Perhaps the most famous spurious claim of a portentous pattern involves the canals of Mars. First observed in 1877, they were seemingly confirmed by a succession of dedicated professional astronomers peering through large telescopes all over the world. A network of single and double straight lines was reported, crisscrossing the Martian surface and with such uncanny geometrical regularity that they could only be of intelligent origin. Evocative conclusions were drawn about a parched and dying planet populated by an older and wiser technical civilization dedicated to conservation of water resources. Hundreds of canals were mapped and named. But, oddly, they avoided showing up on photographs. The human eye, it was suggested, could remember the brief instants of perfect atmospheric transparency, while the undiscriminating photographic plate averaged the few clear with the many blurry moments. Some astronomers saw the canals. Many did not. Perhaps certain observers were more skilled at seeing canals. Or perhaps the whole business was some kind of perceptual delusion. Much of the idea of Mars as an abode of life, as well as the prevalence of ‘Martians’ in popular fiction, derives from the canals. I myself grew up steeped in this literature, and when I found myself an experimenter on the Manner 9 mission to Mars -the first spacecraft to orbit the red planet - naturally I was interested to see what the real circumstances were. With Mariner 9and with Viking, we were able to map the planet pole-to-pole, detecting features hundreds of times smaller than the best that could be seen from Earth. I found, not altogether to my surprise, not a trace of canals. There were a few more or less linear features that had been made out through the telescope - for example, a 5,000-kilometre-long rift valley that would have been hard to miss. But the hundreds of ‘classical’ canals carrying water from the polar caps through the arid deserts to the parched equatorial cities simply did not exist. They were an illusion, some malfunction of the human hand-eye-brain combination at the limit of resolution when we peer through an unsteady and turbulent atmosphere.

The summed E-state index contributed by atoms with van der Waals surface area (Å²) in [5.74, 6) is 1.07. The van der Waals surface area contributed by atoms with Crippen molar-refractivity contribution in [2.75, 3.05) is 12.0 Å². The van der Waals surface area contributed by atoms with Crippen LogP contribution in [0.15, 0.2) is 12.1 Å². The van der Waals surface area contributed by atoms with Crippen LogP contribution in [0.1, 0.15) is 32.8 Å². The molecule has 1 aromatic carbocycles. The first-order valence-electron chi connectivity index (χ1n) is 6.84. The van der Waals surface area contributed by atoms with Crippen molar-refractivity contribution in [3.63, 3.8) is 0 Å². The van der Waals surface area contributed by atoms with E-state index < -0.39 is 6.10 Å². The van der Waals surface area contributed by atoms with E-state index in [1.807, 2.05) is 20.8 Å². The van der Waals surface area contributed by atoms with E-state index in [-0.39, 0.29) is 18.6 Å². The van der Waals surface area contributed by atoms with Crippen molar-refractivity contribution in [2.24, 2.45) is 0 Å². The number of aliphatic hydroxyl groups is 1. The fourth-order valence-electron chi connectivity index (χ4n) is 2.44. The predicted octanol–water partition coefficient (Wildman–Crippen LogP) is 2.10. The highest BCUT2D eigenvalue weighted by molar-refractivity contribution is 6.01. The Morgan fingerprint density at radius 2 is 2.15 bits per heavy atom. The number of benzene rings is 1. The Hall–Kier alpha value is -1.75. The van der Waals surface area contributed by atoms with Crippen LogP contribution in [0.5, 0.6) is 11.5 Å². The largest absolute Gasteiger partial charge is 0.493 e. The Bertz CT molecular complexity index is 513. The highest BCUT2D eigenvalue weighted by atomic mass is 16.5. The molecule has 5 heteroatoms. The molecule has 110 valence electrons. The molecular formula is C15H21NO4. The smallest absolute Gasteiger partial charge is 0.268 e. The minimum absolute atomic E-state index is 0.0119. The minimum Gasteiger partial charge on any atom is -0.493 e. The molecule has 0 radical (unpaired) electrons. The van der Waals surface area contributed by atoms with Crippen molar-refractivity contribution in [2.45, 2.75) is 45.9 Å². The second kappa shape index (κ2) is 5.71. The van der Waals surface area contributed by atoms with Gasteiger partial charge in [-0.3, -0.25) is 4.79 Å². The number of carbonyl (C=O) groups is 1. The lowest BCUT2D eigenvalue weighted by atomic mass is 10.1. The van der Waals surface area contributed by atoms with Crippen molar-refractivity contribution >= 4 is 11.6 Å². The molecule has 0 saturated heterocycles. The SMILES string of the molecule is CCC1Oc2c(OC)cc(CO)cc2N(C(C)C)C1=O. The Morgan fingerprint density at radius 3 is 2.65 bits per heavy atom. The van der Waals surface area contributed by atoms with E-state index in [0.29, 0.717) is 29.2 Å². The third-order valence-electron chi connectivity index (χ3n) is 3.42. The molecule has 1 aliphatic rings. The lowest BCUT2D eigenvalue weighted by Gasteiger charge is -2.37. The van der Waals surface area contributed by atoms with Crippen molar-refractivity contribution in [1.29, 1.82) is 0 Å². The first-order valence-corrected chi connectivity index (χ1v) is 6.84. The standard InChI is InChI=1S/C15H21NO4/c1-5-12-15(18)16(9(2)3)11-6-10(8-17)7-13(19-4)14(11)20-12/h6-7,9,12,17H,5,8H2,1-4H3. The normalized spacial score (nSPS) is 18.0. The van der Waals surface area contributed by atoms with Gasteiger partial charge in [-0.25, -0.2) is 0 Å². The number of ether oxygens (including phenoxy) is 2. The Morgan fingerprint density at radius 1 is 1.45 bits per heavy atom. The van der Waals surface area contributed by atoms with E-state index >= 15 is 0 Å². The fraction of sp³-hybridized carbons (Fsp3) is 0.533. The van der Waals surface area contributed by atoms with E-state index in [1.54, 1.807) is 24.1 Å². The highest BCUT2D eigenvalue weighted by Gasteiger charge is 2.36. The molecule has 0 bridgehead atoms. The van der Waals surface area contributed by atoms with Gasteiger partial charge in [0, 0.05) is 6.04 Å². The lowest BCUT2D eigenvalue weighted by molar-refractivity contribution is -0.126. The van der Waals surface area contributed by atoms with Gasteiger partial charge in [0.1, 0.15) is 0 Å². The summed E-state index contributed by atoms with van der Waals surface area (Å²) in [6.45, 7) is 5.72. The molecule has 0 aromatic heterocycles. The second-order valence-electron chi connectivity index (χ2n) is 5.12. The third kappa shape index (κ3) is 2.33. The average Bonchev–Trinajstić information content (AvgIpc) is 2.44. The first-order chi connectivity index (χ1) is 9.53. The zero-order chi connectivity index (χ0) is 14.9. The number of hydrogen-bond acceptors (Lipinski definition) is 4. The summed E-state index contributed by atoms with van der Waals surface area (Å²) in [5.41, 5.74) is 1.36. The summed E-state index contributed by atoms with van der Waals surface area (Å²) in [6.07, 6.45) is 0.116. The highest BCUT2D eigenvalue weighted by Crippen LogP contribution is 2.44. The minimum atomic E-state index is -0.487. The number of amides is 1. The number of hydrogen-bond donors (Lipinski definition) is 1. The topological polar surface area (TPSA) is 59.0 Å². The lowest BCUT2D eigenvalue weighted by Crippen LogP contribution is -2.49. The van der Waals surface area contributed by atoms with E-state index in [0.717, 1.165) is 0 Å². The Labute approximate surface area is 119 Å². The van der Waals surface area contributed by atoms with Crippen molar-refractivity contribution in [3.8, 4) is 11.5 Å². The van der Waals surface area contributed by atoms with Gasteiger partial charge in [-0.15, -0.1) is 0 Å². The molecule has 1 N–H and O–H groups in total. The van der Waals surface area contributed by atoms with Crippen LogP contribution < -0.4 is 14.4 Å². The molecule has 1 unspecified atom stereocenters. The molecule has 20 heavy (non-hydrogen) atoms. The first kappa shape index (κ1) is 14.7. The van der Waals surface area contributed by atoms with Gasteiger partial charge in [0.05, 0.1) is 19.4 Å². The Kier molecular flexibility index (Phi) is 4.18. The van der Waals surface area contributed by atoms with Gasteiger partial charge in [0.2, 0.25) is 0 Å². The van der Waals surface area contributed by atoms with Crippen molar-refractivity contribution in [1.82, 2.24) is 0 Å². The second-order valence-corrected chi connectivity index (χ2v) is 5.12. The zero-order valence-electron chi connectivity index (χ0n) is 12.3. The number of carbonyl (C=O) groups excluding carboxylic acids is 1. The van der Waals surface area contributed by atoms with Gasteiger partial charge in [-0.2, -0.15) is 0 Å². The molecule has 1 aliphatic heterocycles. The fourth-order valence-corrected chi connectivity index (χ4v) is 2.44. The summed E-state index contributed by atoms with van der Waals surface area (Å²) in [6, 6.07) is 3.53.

Even a succession of professional scientists - including famous astronomers who had made other discoveries that are confirmed and now justly celebrated - can make serious, even profound errors in pattern recognition. Especially where the implications of what we think we are seeing seem to be profound, we may not exercise adequate self-discipline and self-criticism. The Martian canal myth constitutes an important cautionary tale.

For the canals, spacecraft missions provided the means of correcting our misapprehensions. But it is also true that some of the most haunting claims of unexpected patterns emerge from spacecraft exploration. In the early 1960s, I urged that we be attentive to the possibility of finding the artefacts of ancient civilizations, either those indigenous to a given worlds or those constructed by visitors from elsewhere. I didn’t imagine that this would be easy or probable, and I certainly did not suggest that, on so important a matter, anything short of iron-clad evidence would be worth considering.

Beginning with John Glenn’s evocative report of ‘fireflies’ surrounding his space capsule, every time an astronaut reported seeing something not immediately understood, there were those who deduced ‘aliens’. Prosaic explanations - specks of paint flecking off the ship in the space environment, say - were dismissed with contempt. The lure of the marvellous blunts our critical faculties. (As if a man become a moon is not marvel enough.)

Around the time of the Apollo lunar landings, many nonexperts - owners of small telescopes, flying saucer zealots, writers for aerospace magazines - pored over the returned photographs seeking anomalies that NASA scientists and astronauts had overlooked. Soon there were reports of gigantic Latin letters and Arabic numerals inscribed on the lunar surface, pyramids, highways, crosses, glowing UFOs. Bridges were reported on the Moon, radio antennas, the tracks of enormous crawling vehicles, and the devastation left by machines able to slice craters in two. Every one of these claims, though, turns out to be a natural lunar geological formation misjudged by amateur analysts, internal reflections in the optics of the astronauts’ Hasselblad cameras, and the like. Some enthusiasts discerned the long shadows of ballistic missiles - Soviet missiles, it was ominously confided, aimed at America. The rockets, also described as ‘spires’, turn out to be low hills casting long shadows when the Sun is near the lunar horizon. A little trigonometry dispels the mirage.